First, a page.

Las Ve­gas is wager­ing that new Asian-themed casi­nos and ho­tels, along with di­rect air ser­vice from Beijing, will greatly in­crease the num­ber of Chi­nese fill­ing ho­tel rooms and Bac­carat ta­bles, re­ports Amy He from New York.

China Daily (USA) - - IN DEPTH - Con­tact the writer at amyhe@chi­nadai­

Sin City is get­ting ready for an in­va­sion of Chi­nese. It hopes.

Las Ve­gas, the gam­bling cap­i­tal of the US that has long been pop­u­lar with Chi­nese, is aim­ing to at­tract more of them with two new casi­nos and ho­tels cater­ing to them and the first di­rect flights from Beijing.

“I can’ t re­call a time when one mar­ket seg­ment has gen­er­ated so much ex­cite­ment,” said Michael Goldsmith, vice-pres­i­dent of in­ter­na­tional mar­ket­ing at the Las Ve­gas Con­ven­tion and Vis­i­tors Au­thor­ity. “Just the sheer num­bers and the po­ten­tial and the growth. There’s a tremen­dous amount of ex­cite­ment in the com­mu­nity.”

China is the eighth-largest ori­gin mar­ket for Las Ve­gas, with the num­ber of vis­i­tors al­most qua­dru­pling in the last decade. There were ap­prox­i­mately 206,000 in 2015, up from the es­ti­mated 188,000 in 2014. The coun­try makes up 3.5 per­cent of all in­ter­na­tional vis­i­tors to the city, ac­cord­ing to the tourist board’s most re­cent es­ti­mates.

“We haven’t sat down and said, ‘ We want X num­ber’ — I just keep say­ing we want more,” Goldsmith said, “as long as we con­tinue to grow and pace along with what’s hap­pen­ing with the United States.”

Hainan Air­lines is sched­uled to start di­rect ser­vice three times a week to McCar­ran In­ter­na­tional Air­port on Dec 2, one day be­fore the open­ing of the Chi­nese-geared Lucky Dragon Casino and Ho­tel. The air­port is about five miles south of down­town Las Ve­gas.

The city has long wanted a di­rect flight from China, and worked on get­ting Hainan’s ser­vice for ap­prox­i­mately four years. Tourism of­fi­cials ex­pect that the new ser­vice will not only bol­ster vis­i­tors di­rectly from China, but will al­low the city to more ac­cu­rately track how many Chi­nese visit.

“One of the chal­lenges that we have is ac­cu­rately count­ing our in­ter­na­tional vis­i­tors, es­pe­cially from coun­tries that don’t have di­rect air ser­vice. The thing that di­rect air ser­vice pro­vides us with is much eas­ier abil­ity to quan­tify the vis­i­tors com­ing to Las Ve­gas,” Goldsmith said.

De­voted staff

How much im­por­tance Las Ve­gas puts on China is re­flected by the city’s tourist board de­vot­ing a staff mem­ber solely to han­dle its China mar­ket­ing ef­fort. It also mir­rors the “China wel­come” pro­grams that re­sorts and casi­nos on the Strip are of­fer­ing to at­tract Chi­nese tourists.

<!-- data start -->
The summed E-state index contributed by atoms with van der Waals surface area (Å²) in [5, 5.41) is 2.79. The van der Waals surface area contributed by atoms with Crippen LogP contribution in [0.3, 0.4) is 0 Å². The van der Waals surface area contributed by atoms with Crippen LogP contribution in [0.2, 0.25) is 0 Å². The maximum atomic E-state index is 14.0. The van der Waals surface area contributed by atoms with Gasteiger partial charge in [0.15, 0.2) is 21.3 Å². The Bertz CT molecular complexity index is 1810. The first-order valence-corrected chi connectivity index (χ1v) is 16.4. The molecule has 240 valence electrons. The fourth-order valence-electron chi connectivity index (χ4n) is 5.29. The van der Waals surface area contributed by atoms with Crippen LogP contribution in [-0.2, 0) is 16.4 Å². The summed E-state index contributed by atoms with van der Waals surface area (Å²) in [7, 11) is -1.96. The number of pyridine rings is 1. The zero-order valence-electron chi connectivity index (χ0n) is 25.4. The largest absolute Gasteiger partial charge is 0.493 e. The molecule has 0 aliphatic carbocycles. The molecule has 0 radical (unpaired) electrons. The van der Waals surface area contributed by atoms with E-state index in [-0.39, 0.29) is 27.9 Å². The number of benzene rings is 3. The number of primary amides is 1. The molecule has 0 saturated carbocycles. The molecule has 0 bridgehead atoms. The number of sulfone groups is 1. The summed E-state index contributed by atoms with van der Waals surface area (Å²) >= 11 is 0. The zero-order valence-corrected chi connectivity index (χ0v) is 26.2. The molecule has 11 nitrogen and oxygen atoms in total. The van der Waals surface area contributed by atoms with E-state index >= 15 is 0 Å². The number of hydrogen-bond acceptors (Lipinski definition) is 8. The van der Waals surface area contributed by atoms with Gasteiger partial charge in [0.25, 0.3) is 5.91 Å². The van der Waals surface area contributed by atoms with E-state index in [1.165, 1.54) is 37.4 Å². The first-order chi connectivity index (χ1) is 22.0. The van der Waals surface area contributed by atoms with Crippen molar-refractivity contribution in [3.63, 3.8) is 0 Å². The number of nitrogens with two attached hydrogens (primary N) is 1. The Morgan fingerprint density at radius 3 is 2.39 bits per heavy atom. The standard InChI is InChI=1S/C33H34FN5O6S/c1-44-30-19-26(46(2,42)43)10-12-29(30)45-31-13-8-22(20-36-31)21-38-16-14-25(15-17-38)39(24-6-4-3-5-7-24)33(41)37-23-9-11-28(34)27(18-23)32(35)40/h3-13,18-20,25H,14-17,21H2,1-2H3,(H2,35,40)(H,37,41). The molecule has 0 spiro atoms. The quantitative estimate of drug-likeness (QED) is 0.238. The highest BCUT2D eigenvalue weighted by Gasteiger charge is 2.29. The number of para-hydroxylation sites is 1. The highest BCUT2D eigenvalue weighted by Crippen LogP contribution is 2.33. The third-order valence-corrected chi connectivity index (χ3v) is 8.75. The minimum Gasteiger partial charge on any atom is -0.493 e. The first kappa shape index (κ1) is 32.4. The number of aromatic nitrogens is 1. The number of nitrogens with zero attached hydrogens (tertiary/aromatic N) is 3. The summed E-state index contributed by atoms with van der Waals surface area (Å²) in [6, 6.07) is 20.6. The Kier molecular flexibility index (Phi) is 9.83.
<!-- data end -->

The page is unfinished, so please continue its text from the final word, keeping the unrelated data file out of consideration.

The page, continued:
The tourist board works with the Uni­ver­sity of Ne­vada Las Ve­gas’ hos­pi­tal­ity pro­gram to de­velop sem­i­nars and ed­u­ca­tion pro­grams for re­sorts and re­tail­ers to make sure that they are China ready and cul­tur­ally sen­si­tive, stress­ing that fi­nanc­ing China mar­ket­ing ef­forts is a nec­es­sary in­vest­ment, Goldsmith said.

“One of the things we found when we got to­gether with our resort com­mu­nity was that some peo­ple said, ‘ Wow that’s quite an in­vest­ment. I didn’t re­al­ize we needed to do this. Maybe that’s not for us,’” Goldsmith said. “So what we thought was equally im­por­tant is that the prop­er­ties and at­trac­tions that are in­ter­ested in ap­peal­ing to the Chi­nese vis­i­tors re­al­ize that there’s an in­vest­ment nec­es­sary to do that.”

The Lucky Dragon ho­tel and casino are set on three acres at the north end of the strip, with 200 ho­tel rooms. The 27,000-square-foot casino floor has 40 ta­bles and 300 slot ma­chines. Do­mes­tic Chi­nese gam­blers “over­whelm­ingly” pre­fer to play Bac­carat, so ap­prox­i­mately 80 per­cent of the ta­bles are Bac­carat, with some Black­jack, pai gow, and roulette games, said Dave Ja­coby, COO at Lucky Dragon.

The casino also will have sev­eral feng shui de­signed pri­vate gam­ing par­lors, five Asian-in­spired restau­rants, a tea gar­den with a list of tea cu­rated by Las Ve­gas’ only tea som­me­lier, and sig­nage staff for guests from Asia and English-speak­ing guests.

Unique pur­pose

Goldsmith said that Lucky Dragon’s main pur­pose — ser­vic­ing Asian clien­tele and specif­i­cally Chi­nese — is unique in Las Ve­gas, and its bou­tique size al­lows them to go af­ter a spe­cific mar­ket seg­ment with more ded­i­cated re­sources.

“I think they’re go­ing to be an ex­am­ple for a lot of prop­er­ties that say, ‘Wow, this is how they’re do­ing it, and this is what we need in or­der to be suc­cess­ful,’” Goldsmith said.

The Lucky Dragon will face com­pe­ti­tion for Asian tourists from the Re­sorts World of Las Ve­gas, which will be­gin con­struc­tion at the end of this year and is sched­uled to open in 2019.